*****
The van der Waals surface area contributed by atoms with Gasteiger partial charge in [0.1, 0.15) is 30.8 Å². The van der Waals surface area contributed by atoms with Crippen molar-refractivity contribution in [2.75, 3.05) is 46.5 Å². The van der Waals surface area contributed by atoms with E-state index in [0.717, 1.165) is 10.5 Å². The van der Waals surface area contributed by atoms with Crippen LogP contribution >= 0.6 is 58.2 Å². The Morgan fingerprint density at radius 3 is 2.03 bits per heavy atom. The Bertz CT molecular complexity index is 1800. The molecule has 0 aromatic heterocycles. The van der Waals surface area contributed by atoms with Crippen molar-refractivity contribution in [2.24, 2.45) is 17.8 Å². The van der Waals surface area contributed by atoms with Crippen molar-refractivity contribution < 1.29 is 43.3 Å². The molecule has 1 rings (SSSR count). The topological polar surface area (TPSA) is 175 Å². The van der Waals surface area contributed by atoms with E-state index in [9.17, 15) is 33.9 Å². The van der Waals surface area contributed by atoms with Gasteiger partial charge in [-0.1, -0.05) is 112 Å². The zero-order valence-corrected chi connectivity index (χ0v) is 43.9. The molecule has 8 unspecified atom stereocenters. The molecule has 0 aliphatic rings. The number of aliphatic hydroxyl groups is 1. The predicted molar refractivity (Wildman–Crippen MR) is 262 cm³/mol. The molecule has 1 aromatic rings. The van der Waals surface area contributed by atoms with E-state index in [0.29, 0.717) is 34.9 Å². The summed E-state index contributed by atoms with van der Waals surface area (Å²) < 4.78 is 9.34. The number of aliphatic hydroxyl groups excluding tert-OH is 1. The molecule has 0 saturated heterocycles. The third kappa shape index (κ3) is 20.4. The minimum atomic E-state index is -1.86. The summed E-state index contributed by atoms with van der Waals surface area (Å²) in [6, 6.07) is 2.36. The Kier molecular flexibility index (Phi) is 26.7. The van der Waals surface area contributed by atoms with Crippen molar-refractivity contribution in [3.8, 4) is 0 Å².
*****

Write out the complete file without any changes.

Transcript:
The van der Waals surface area contributed by atoms with Gasteiger partial charge in [0.1, 0.15) is 30.8 Å². The van der Waals surface area contributed by atoms with Crippen molar-refractivity contribution in [2.75, 3.05) is 46.5 Å². The van der Waals surface area contributed by atoms with E-state index in [0.717, 1.165) is 10.5 Å². The van der Waals surface area contributed by atoms with Crippen LogP contribution >= 0.6 is 58.2 Å². The Morgan fingerprint density at radius 3 is 2.03 bits per heavy atom. The Bertz CT molecular complexity index is 1800. The molecule has 0 aromatic heterocycles. The van der Waals surface area contributed by atoms with Crippen molar-refractivity contribution in [2.24, 2.45) is 17.8 Å². The van der Waals surface area contributed by atoms with Crippen molar-refractivity contribution < 1.29 is 43.3 Å². The molecule has 1 rings (SSSR count). The topological polar surface area (TPSA) is 175 Å². The van der Waals surface area contributed by atoms with E-state index in [9.17, 15) is 33.9 Å². The van der Waals surface area contributed by atoms with Gasteiger partial charge in [-0.1, -0.05) is 112 Å². The zero-order valence-corrected chi connectivity index (χ0v) is 43.9. The molecule has 8 unspecified atom stereocenters. The molecule has 0 aliphatic rings. The number of aliphatic hydroxyl groups is 1. The predicted molar refractivity (Wildman–Crippen MR) is 262 cm³/mol. The molecule has 1 aromatic rings. The van der Waals surface area contributed by atoms with E-state index in [0.29, 0.717) is 34.9 Å². The summed E-state index contributed by atoms with van der Waals surface area (Å²) < 4.78 is 9.34. The number of aliphatic hydroxyl groups excluding tert-OH is 1. The molecule has 0 saturated heterocycles. The third kappa shape index (κ3) is 20.4. The minimum atomic E-state index is -1.86. The summed E-state index contributed by atoms with van der Waals surface area (Å²) in [6, 6.07) is 2.36. The Kier molecular flexibility index (Phi) is 26.7. The van der Waals surface area contributed by atoms with Crippen molar-refractivity contribution in [3.8, 4) is 0 Å².